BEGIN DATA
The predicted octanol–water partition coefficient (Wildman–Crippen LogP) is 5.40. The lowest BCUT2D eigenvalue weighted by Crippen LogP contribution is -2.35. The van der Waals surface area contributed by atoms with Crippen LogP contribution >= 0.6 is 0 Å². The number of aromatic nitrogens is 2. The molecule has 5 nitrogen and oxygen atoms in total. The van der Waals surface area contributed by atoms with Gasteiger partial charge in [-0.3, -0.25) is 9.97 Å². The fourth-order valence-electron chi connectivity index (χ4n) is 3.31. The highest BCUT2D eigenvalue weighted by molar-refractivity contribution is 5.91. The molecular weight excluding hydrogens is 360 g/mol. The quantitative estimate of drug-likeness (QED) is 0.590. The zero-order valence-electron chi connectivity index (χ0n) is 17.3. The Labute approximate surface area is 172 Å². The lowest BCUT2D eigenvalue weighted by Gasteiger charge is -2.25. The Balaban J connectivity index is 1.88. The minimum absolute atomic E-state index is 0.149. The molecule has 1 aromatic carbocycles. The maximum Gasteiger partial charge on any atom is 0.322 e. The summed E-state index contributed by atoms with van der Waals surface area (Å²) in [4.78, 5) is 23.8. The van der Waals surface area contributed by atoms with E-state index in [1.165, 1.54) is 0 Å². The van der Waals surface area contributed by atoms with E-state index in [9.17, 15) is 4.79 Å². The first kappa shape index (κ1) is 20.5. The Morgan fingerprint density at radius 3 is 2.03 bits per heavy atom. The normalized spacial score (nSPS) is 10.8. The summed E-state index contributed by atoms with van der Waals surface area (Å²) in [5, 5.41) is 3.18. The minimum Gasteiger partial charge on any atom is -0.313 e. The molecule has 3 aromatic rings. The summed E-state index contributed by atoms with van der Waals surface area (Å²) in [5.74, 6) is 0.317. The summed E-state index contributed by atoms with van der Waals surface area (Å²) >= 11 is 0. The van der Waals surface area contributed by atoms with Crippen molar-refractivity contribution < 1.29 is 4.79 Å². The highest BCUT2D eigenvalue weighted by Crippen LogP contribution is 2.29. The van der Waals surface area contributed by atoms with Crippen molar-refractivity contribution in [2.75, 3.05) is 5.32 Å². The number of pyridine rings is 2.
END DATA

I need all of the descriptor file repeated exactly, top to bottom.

The predicted octanol–water partition coefficient (Wildman–Crippen LogP) is 5.40. The lowest BCUT2D eigenvalue weighted by Crippen LogP contribution is -2.35. The van der Waals surface area contributed by atoms with Crippen LogP contribution >= 0.6 is 0 Å². The number of aromatic nitrogens is 2. The molecule has 5 nitrogen and oxygen atoms in total. The van der Waals surface area contributed by atoms with Gasteiger partial charge in [-0.3, -0.25) is 9.97 Å². The fourth-order valence-electron chi connectivity index (χ4n) is 3.31. The highest BCUT2D eigenvalue weighted by molar-refractivity contribution is 5.91. The molecular weight excluding hydrogens is 360 g/mol. The quantitative estimate of drug-likeness (QED) is 0.590. The zero-order valence-electron chi connectivity index (χ0n) is 17.3. The Labute approximate surface area is 172 Å². The lowest BCUT2D eigenvalue weighted by Gasteiger charge is -2.25. The Balaban J connectivity index is 1.88. The minimum absolute atomic E-state index is 0.149. The molecule has 1 aromatic carbocycles. The maximum Gasteiger partial charge on any atom is 0.322 e. The summed E-state index contributed by atoms with van der Waals surface area (Å²) in [4.78, 5) is 23.8. The van der Waals surface area contributed by atoms with E-state index in [1.165, 1.54) is 0 Å². The van der Waals surface area contributed by atoms with E-state index in [9.17, 15) is 4.79 Å². The first kappa shape index (κ1) is 20.5. The Morgan fingerprint density at radius 3 is 2.03 bits per heavy atom. The normalized spacial score (nSPS) is 10.8. The summed E-state index contributed by atoms with van der Waals surface area (Å²) in [5, 5.41) is 3.18. The minimum Gasteiger partial charge on any atom is -0.313 e. The molecule has 3 aromatic rings. The summed E-state index contributed by atoms with van der Waals surface area (Å²) in [5.74, 6) is 0.317. The summed E-state index contributed by atoms with van der Waals surface area (Å²) >= 11 is 0. The van der Waals surface area contributed by atoms with Crippen molar-refractivity contribution < 1.29 is 4.79 Å². The highest BCUT2D eigenvalue weighted by Crippen LogP contribution is 2.29. The van der Waals surface area contributed by atoms with Crippen molar-refractivity contribution in [2.75, 3.05) is 5.32 Å². The number of pyridine rings is 2.